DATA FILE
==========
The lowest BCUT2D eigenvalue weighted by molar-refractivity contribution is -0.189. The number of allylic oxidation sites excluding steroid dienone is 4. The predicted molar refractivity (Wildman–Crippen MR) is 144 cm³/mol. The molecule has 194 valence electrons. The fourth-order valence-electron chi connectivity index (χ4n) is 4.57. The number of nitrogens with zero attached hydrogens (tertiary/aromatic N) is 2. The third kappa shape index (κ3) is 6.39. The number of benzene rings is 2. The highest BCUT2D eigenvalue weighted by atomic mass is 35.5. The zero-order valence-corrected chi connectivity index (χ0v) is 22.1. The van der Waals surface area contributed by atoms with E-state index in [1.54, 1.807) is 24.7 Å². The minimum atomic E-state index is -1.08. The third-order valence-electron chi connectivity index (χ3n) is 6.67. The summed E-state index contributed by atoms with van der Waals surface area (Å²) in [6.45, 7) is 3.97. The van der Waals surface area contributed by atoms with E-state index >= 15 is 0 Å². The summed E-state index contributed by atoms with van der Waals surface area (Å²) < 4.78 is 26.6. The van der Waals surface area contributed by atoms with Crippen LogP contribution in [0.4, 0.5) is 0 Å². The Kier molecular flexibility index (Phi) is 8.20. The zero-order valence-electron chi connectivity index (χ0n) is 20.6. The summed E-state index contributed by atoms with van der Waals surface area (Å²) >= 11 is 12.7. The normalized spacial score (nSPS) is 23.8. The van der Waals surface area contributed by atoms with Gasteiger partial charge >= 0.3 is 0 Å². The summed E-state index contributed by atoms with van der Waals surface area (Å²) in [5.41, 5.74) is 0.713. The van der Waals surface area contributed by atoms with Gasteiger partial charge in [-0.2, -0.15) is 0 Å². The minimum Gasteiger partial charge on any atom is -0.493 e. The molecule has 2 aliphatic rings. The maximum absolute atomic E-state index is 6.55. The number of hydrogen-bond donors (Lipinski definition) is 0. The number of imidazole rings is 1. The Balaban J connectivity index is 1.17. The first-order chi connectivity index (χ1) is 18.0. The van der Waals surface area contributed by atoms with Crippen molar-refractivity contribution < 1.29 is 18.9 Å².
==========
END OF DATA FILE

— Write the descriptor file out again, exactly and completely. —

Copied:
The lowest BCUT2D eigenvalue weighted by molar-refractivity contribution is -0.189. The number of allylic oxidation sites excluding steroid dienone is 4. The predicted molar refractivity (Wildman–Crippen MR) is 144 cm³/mol. The molecule has 194 valence electrons. The fourth-order valence-electron chi connectivity index (χ4n) is 4.57. The number of nitrogens with zero attached hydrogens (tertiary/aromatic N) is 2. The third kappa shape index (κ3) is 6.39. The number of benzene rings is 2. The highest BCUT2D eigenvalue weighted by atomic mass is 35.5. The zero-order valence-corrected chi connectivity index (χ0v) is 22.1. The van der Waals surface area contributed by atoms with E-state index in [1.54, 1.807) is 24.7 Å². The minimum atomic E-state index is -1.08. The third-order valence-electron chi connectivity index (χ3n) is 6.67. The summed E-state index contributed by atoms with van der Waals surface area (Å²) in [6.45, 7) is 3.97. The van der Waals surface area contributed by atoms with E-state index >= 15 is 0 Å². The summed E-state index contributed by atoms with van der Waals surface area (Å²) < 4.78 is 26.6. The van der Waals surface area contributed by atoms with Crippen LogP contribution in [0.4, 0.5) is 0 Å². The Kier molecular flexibility index (Phi) is 8.20. The zero-order valence-electron chi connectivity index (χ0n) is 20.6. The summed E-state index contributed by atoms with van der Waals surface area (Å²) >= 11 is 12.7. The normalized spacial score (nSPS) is 23.8. The van der Waals surface area contributed by atoms with Gasteiger partial charge >= 0.3 is 0 Å². The summed E-state index contributed by atoms with van der Waals surface area (Å²) in [5.41, 5.74) is 0.713. The van der Waals surface area contributed by atoms with Gasteiger partial charge in [-0.2, -0.15) is 0 Å². The minimum Gasteiger partial charge on any atom is -0.493 e. The molecule has 2 aliphatic rings. The maximum absolute atomic E-state index is 6.55. The number of hydrogen-bond donors (Lipinski definition) is 0. The number of imidazole rings is 1. The Balaban J connectivity index is 1.17. The first-order chi connectivity index (χ1) is 18.0. The van der Waals surface area contributed by atoms with Crippen molar-refractivity contribution < 1.29 is 18.9 Å².